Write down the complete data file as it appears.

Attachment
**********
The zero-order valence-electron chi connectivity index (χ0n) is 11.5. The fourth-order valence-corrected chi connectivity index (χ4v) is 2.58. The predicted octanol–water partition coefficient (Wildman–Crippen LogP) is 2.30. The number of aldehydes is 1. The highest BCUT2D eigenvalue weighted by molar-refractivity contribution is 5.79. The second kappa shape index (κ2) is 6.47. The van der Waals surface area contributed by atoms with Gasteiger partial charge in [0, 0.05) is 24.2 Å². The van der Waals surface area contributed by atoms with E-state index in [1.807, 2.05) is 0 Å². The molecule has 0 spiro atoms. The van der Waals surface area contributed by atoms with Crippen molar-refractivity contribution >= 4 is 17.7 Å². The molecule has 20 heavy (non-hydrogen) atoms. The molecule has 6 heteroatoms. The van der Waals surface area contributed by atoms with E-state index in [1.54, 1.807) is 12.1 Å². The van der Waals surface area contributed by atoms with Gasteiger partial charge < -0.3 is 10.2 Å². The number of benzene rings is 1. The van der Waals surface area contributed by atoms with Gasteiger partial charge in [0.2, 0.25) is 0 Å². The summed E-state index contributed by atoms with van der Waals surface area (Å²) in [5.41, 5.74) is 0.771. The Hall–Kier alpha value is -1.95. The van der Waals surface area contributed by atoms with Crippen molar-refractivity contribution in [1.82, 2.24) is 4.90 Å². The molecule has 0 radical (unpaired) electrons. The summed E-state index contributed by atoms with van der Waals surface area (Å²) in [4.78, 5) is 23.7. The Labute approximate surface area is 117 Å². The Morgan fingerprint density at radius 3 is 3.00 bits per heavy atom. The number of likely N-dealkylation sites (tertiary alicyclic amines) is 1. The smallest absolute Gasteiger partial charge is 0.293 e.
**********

The zero-order valence-electron chi connectivity index (χ0n) is 11.5. The fourth-order valence-corrected chi connectivity index (χ4v) is 2.58. The predicted octanol–water partition coefficient (Wildman–Crippen LogP) is 2.30. The number of aldehydes is 1. The highest BCUT2D eigenvalue weighted by molar-refractivity contribution is 5.79. The second kappa shape index (κ2) is 6.47. The van der Waals surface area contributed by atoms with Gasteiger partial charge in [0, 0.05) is 24.2 Å². The van der Waals surface area contributed by atoms with E-state index in [1.807, 2.05) is 0 Å². The molecule has 0 spiro atoms. The van der Waals surface area contributed by atoms with Crippen molar-refractivity contribution >= 4 is 17.7 Å². The molecule has 20 heavy (non-hydrogen) atoms. The molecule has 6 heteroatoms. The van der Waals surface area contributed by atoms with E-state index in [1.54, 1.807) is 12.1 Å². The van der Waals surface area contributed by atoms with Gasteiger partial charge < -0.3 is 10.2 Å². The number of benzene rings is 1. The van der Waals surface area contributed by atoms with Gasteiger partial charge in [0.2, 0.25) is 0 Å². The summed E-state index contributed by atoms with van der Waals surface area (Å²) in [5.41, 5.74) is 0.771. The Hall–Kier alpha value is -1.95. The van der Waals surface area contributed by atoms with Crippen molar-refractivity contribution in [1.82, 2.24) is 4.90 Å². The molecule has 0 radical (unpaired) electrons. The summed E-state index contributed by atoms with van der Waals surface area (Å²) in [4.78, 5) is 23.7. The Labute approximate surface area is 117 Å². The Morgan fingerprint density at radius 3 is 3.00 bits per heavy atom. The number of likely N-dealkylation sites (tertiary alicyclic amines) is 1. The smallest absolute Gasteiger partial charge is 0.293 e.